Books Feed

Conservator demonstrates preservation techniques

Conservator demonstratres conservation techniques
At a preservation workshop through the Mount Airy Learning Tree, Free Library of Philadelphia conservator and private consultant Meg Newburger explained, often in hushed tones, the threats to books, paintings, ephemera and other treasured objects posed by aging and exposure to the environment and pests. Then she conducted a hands-on demonstration of the archival materials and methods for keeping our precious items intact for posterity, an art and science she had clearly mastered

Flourtown is going solar

Solar panels roof
If one of their kids breaks a solar panel with a stray ball, Gail and Chris Farmer are responsible for replacing it. But if a falling tree branch breaks one, Solar City pays - as Solar City did for the entire solar installation two years ago at the couple's Flourtown, Pennsylvania house. The company, now owned by Tesla, placed 5 panels on the south sloping front roof and another 8 on the southwest facing side roof. The company reaps the benefit of excess energy generated back into the grid during the 20 year contract and the family, which satisfies 65% of its electricity needs from the sun, realizes modest cost savings as it moves toward a more fossil fuel - free lifestyle.

The Farmers' was one of three houses with solar panels on the same stretch of College Avenue in Flourtown, just outside Philadelphia, that were part of the Mid-Atlantic Renewable Energy Association ("MAREA") 2018 Sustainable Living Open House Tour on Saturday, May 5th.

Solar panels electricy energyYour correspondent also visited the freestanding installation at Joy Bergey's house around the bend. Some 10 feet off the ground, 9 solar panels are mounted billboard-like atop a substantial tube pole. The panel began to slowly turn while I was there; motors automatically adjust the angle facing the sun and the map direction to maximize exposure according to weather conditions and time of day. "What have I done?" was Bergey's first reaction the night the structure was first installed because it seemed so industrial. However, her neighbors have been supportive of the project and she has since softened the visual impact of the structure, which sits in her backyard next to a big open field, by surrounding it with garden plantings. Installed in 2016, Bergey sells excess power back to PECO, the regional electric power company, through net metering and expects to break even on the $20,000 investment over 8-9 years. And she believes her house becomes more appealing for resale as buyers increasingly seek out solar energy alternatives.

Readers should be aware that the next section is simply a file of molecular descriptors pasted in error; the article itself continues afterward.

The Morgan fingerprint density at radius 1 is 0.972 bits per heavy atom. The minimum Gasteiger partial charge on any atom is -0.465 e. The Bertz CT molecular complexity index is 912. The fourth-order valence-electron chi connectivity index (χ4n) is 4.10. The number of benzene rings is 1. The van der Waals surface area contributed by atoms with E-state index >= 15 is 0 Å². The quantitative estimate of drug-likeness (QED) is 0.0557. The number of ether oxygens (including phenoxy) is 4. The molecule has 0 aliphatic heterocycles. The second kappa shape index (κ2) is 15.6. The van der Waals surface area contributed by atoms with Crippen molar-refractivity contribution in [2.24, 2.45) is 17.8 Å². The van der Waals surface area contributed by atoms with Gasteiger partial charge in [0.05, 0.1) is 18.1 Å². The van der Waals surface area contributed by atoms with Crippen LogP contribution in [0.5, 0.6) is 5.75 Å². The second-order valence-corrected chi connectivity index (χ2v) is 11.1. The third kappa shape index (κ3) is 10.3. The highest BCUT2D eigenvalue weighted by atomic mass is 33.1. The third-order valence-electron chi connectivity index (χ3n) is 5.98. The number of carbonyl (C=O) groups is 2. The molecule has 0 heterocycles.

Watch video and interviews of homeowners in Flourtown, Pennsylvania advancing  renewable energy by install solar panels to generate their own electricity.


2018 Wissahickon Day Parade with oldtimer and author

Wissahickon day parade doctor tom
Dr. Tom Fitzpatrick of Flourtown, a retired biochemist with the US Department of Agriculture, rode in this year’s Wissahickon Day Parade, which took place this past Sunday. For 10 years he rode a horse and for another 25 years. drove a horse carriage in the parade.The event commemorates when several hundred horse-people and their horses converged on the Wissahickon path in 1927 to successfully protest plans to open the route up to vehicular traffic. Fitzpatrick’s roots go deep. His mother was born at the nearby stable atop Forbidden Drive (now Northwestern Stables) owned by his grandfather in the 1890s. He owns horses and he heads the Philadelphia Saddle Club whose riders are regular parade participants. Although he rode in a friend’s wagon at this year’s parade, should one of his stalls open up, he might purchase a good driving horse. At 94 he says, “I got 10, 15 more good years.” Watch video of Wissahickon Day Horse Parade celebrating Forbidden Drive becoming closed to vehicle traffic and interview with old-timer Dr Tom Fitzpatrick

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Horseback riding horse book author

Nancy Peter has ridden in the Wissahickon Day Parade on Forbidden Drive, a tradition dating back to 1927 when riders successfully protested a plan to allow cars on the path, but this was the first time she rode a horse of her own. Cheyenne is a spirited, 12 year old, 15 hand, quarter horse - paint mare who had been trained for Western reining competition. "She's the love of my life," Peter professes before quickly adding, "one of them." Peter has just published a memoir of her horseback riding "escapades" called "Twenty Horses". Cheyenne released a whinny when Peter obliged her to pose as they appear on the cover of the book. Watch video of horse memoir author ride her new mare and talk about the book of her horseback riding escapades.


PLA Conference Exhibitors Tout their Wares

Frey conveyer belt system

At the 2018 Public Library Association conference in Philadelphia Exhibitor Hall.

Choose Your Own Adventure marketer Elizabeth Adelman introduces the line's new card game and "demo guy" Greg Loring-Albright demos it. Stephanie Kardon talks up Voyant's job and company searching and tracking platform. Catherine Hazlitt of 3branch shows how a light table designed for a library children's room can illuminate plastic manipulatives and xrays. Anthony Frey (above) of tech logic demonstrates how the Hennepin Library Director designed library conveyor belt system moves RFID and bar-coded returned materials into their proper bins for re-shelving. Mark Unthank, whose name is centuries old, is the chief Cool Nerd at the eponymous company that aggregates library ebook offerings and the like. Natalie Nardini promotes the Bedtime Math Foundation which encourages you to do some math with your kids at night with a book or their app. Felicia Ambrogio of Infobase Learning touts the tons of information available through their platform. Rhode Island Novelty guy says the squishy ball and the sequined marine animals are what's hot. Watch publishers and library software, furnishings and technology vendors talk about their services and products for public libraries.